But this is a gamble, which could fail in two ways.
And if private investors do take the subsidised risk, the assets may yet cause large losses for Congress to pay.
The sceptical economists led by Paul Krugman does not like the plan
He points out, rightly, that it involves a government subsidy to private investors in the form of guaranteed debt.
On the other hand, the plan is quite cleverly structured to split the equity returns between the government and ensure that the private sector asset managers bid for the assets, rather than the government trying to establish the right price.
The most significant thing to have been missed is the distinction the plan makes between
legacy loans and
In the case of legacy loans, the government will provide FDIC-backed debt to create up to a six-to-one debt to equity ratio for the funds that buy the assets.
It is providing much less leverage for the funds that will buy legacy resident and commercial mortgage-backed securities.
If the reports are correct, Tim Geithner, the Treasury secretary, has persuaded President Obama to recycle Bush administration policy
— specifically, the “cash for trash” plan proposed, then abandoned, six months ago by then-Treasury Secretary Henry Paulson.
Mr. Obama has apparently settled on a financial plan that, in essence, assumes that banks are fundamentally sound and that bankers know what they’re doing.
Right now, our economy is being dragged down by our dysfunctional financial system, which has been crippled by huge losses on mortgage-backed securities and other assets.
It goes like this: the government secures confidence in the system by guaranteeing many (though not necessarily all) bank debts.
That’s what Sweden did in the early 1990s.
But the real problem with this plan is that it won’t work.
Yes, troubled assets may be somewhat undervalued. But the fact is that financial executives literally bet their banks on the belief that there was no housing bubble, and the related belief that unprecedented levels of household debt were no problem. They lost that bet. And no amount of financial hocus-pocus — for that is what the Geithner plan amounts to — will change that fact.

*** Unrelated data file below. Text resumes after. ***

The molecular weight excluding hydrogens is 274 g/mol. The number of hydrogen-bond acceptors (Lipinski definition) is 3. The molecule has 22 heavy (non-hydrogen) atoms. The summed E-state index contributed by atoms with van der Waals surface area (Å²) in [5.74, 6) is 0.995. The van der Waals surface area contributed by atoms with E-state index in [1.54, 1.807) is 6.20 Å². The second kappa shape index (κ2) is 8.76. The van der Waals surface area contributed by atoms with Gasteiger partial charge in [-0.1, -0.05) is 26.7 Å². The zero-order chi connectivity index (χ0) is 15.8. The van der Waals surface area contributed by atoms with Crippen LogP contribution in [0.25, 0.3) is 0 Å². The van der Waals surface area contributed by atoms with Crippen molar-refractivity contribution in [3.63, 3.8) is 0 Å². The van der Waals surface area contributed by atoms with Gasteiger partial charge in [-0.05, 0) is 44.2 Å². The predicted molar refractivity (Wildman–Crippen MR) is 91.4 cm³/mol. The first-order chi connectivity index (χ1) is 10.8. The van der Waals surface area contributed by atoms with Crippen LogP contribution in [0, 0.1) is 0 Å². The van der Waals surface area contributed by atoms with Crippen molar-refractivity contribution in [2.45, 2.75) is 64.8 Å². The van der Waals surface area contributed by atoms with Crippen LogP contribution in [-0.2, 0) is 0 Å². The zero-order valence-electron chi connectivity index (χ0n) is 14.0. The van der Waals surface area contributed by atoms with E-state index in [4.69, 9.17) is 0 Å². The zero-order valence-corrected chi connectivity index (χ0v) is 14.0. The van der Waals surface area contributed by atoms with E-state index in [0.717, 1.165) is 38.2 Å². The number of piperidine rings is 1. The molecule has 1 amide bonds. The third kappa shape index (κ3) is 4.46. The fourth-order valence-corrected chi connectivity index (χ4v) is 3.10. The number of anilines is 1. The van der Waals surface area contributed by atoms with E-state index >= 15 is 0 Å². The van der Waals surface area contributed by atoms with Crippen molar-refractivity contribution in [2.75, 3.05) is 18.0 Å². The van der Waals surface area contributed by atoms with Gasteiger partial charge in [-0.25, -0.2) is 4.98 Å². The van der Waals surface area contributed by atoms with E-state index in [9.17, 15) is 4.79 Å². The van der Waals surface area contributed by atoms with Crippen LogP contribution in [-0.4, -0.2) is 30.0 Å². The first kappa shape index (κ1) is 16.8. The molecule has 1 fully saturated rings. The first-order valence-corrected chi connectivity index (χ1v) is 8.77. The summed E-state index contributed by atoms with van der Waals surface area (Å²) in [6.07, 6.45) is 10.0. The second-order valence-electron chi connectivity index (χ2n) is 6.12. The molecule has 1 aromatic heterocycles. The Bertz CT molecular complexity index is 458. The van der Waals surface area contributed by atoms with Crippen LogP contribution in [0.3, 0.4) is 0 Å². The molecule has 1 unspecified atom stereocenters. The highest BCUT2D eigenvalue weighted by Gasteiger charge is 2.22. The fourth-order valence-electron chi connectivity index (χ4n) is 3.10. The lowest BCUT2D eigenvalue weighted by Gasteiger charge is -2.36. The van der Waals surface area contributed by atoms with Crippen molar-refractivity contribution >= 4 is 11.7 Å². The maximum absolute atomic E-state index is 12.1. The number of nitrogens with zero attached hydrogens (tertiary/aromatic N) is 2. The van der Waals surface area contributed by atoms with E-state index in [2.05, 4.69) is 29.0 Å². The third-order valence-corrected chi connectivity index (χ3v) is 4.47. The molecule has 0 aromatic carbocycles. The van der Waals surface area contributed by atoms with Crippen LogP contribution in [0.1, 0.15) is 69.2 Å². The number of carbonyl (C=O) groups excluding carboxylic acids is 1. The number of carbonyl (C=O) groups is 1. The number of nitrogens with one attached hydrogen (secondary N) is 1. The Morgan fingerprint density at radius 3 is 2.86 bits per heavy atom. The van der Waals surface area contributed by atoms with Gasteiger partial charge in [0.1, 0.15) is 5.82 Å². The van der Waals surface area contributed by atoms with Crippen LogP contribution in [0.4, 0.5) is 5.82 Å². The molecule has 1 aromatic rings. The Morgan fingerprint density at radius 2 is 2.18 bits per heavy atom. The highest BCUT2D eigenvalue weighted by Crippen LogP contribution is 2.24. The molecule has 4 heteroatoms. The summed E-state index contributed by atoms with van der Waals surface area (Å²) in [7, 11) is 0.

"Toxic waste" = Bad loans utan marknadsvärde
The plan will rob American taxpayers by exposing them to too much risk
"The Geithner plan is very badly flawed," Stiglitz told Reuters in an interview during a Credit Suisse Asian Investment Conference in Hong Kong.
U.S. Treasury Secretary Timothy Geithner's plan to wipe up to US$1 trillion in bad debt off banks' balance sheets, unveiled on Monday, offered "perverse incentives", Stiglitz said.
The U.S. government is basically using the taxpayer to guarantee against downside risk on the value of these assets, while giving the upside, or potential profits, to private investors, he said.
US bank rescue plan
RE: The Devil is in the detail.
Under the new so-called "Public-Private Investment Program", taxpayer funds will be used to seed partnerships with private investors that will buy up toxic assets backed by mortgages and other loans.
Reaching the $1 trillion level without seeking new funding from Congress will depend on investor interest in the program and which parts of it prove more popular. The plan relies on existing legal authority,
By bringing in private investors, the government hopes to jump-start market mechanisms to establish benchmark prices for these assets.
Geithner's plan falls flat
The Treasury has $320 billion available under the Troubled Asset Relief Program, but the administration said it won't ask Congress for additional money at the current time.
While that judgment may be astute politically - Republicans in Congress have blanched at the administration's $800 billion-plus stimulus program - it only defers the need to repair the damage at banks whose capital levels have been crushed by falling asset prices.
This is not a true market mechanism, because the government is subsidising the risk-bearing.
The scheme may improve the dire state of banks’ trading books.
Indeed, it might make clearer how much further the assets held on longer-term banking books need to be written down.
The new plan seems to make sense if and only if the principal problem is illiquidity.
The politicians are making it worse, not better, and you know why they're making it worse?